Does meat eating promote abuse?

I am a big believer that people need to decide what is right for them. Right? If you push people into doing something that they are naturally not inclined to do, they will not stay with it. It’s like the infamous New Year’s resolutions that have been trashed by the end of January. So in all of my animal protection and advocacy work, I never ever push people to be vegetarians or vegans, or make people feel bad about eating meat. But, I do think people need to know where their food comes from so that they can make an informed decision.

Today, I want to share a new research study that just came out of Central Queensland University called A Different Cut? Comparing Attitudes toward Animals and Propensity for Aggression within Two Primary Industry Cohorts—Farmers and meatworkers.” It is a fascinating study that looks at whether food production farmers or slaughterhouse workers are more inclined towards aggressive behaviors. It looks at their attitudes towards animals because of the work they do.

In short, the study found that “when slaughterhouse workers and farmers were examined separately, those employed in a meat processing plant showed a significantly higher predisposition for aggression, most notably in the areas of physical aggression and hostility. These findings speak to existing concerns about the effects this brutal industry has on humans, other animals, and the communities it calls home.”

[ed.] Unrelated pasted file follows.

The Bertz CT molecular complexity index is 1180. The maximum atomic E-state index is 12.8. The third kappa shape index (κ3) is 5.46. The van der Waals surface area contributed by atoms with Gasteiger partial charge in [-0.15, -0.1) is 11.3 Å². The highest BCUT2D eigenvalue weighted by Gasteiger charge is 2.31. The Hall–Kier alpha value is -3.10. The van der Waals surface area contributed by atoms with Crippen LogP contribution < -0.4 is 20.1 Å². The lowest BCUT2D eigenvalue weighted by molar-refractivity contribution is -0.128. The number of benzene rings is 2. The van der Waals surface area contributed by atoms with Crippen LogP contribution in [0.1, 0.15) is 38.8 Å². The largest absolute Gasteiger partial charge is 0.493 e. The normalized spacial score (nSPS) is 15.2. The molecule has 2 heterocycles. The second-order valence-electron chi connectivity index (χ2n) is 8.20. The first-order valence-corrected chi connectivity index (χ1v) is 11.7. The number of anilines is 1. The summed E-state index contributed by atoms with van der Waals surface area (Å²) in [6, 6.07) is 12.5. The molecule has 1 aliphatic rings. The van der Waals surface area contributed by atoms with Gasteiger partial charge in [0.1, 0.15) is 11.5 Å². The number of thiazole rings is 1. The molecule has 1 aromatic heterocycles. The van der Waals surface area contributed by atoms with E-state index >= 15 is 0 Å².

There have been other studies that have measured whether slaughter facility communities have higher rates of violence (they do). For many of us it seems common sense that when someone spends their days chopping up dead animals for human consumption that they become desensitized to living beings.

So I am pondering out loud …. for those people who eat meat and are providing a demand for the supply of meat, are they co-conspirators in the abuse that has been documented in farm animals, in the desensitization that is occurring to the slaughter workers, and to the harm that those workers may subsequently cause to animal or human? It may be a stretch, but I pose the question simply to have us think about it.

What do you think?

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Allie and Lucy

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